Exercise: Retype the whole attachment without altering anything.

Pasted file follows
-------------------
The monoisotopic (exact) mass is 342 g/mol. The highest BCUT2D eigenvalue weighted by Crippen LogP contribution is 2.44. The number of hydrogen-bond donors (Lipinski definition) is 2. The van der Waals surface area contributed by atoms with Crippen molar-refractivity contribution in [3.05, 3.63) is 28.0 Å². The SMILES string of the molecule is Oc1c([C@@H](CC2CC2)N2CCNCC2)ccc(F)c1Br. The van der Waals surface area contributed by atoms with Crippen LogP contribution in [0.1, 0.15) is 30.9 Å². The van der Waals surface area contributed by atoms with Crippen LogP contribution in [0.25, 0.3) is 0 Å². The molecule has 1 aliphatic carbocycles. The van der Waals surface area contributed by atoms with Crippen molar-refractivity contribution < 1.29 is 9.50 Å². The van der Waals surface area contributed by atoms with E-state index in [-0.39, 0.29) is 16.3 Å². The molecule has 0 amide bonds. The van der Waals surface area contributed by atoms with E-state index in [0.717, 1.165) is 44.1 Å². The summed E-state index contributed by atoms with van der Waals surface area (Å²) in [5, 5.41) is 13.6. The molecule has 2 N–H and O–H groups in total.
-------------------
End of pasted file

The monoisotopic (exact) mass is 342 g/mol. The highest BCUT2D eigenvalue weighted by Crippen LogP contribution is 2.44. The number of hydrogen-bond donors (Lipinski definition) is 2. The van der Waals surface area contributed by atoms with Crippen molar-refractivity contribution in [3.05, 3.63) is 28.0 Å². The SMILES string of the molecule is Oc1c([C@@H](CC2CC2)N2CCNCC2)ccc(F)c1Br. The van der Waals surface area contributed by atoms with Crippen LogP contribution in [0.1, 0.15) is 30.9 Å². The van der Waals surface area contributed by atoms with Crippen LogP contribution in [0.25, 0.3) is 0 Å². The molecule has 1 aliphatic carbocycles. The van der Waals surface area contributed by atoms with Crippen molar-refractivity contribution < 1.29 is 9.50 Å². The van der Waals surface area contributed by atoms with E-state index in [-0.39, 0.29) is 16.3 Å². The molecule has 0 amide bonds. The van der Waals surface area contributed by atoms with E-state index in [0.717, 1.165) is 44.1 Å². The summed E-state index contributed by atoms with van der Waals surface area (Å²) in [5, 5.41) is 13.6. The molecule has 2 N–H and O–H groups in total.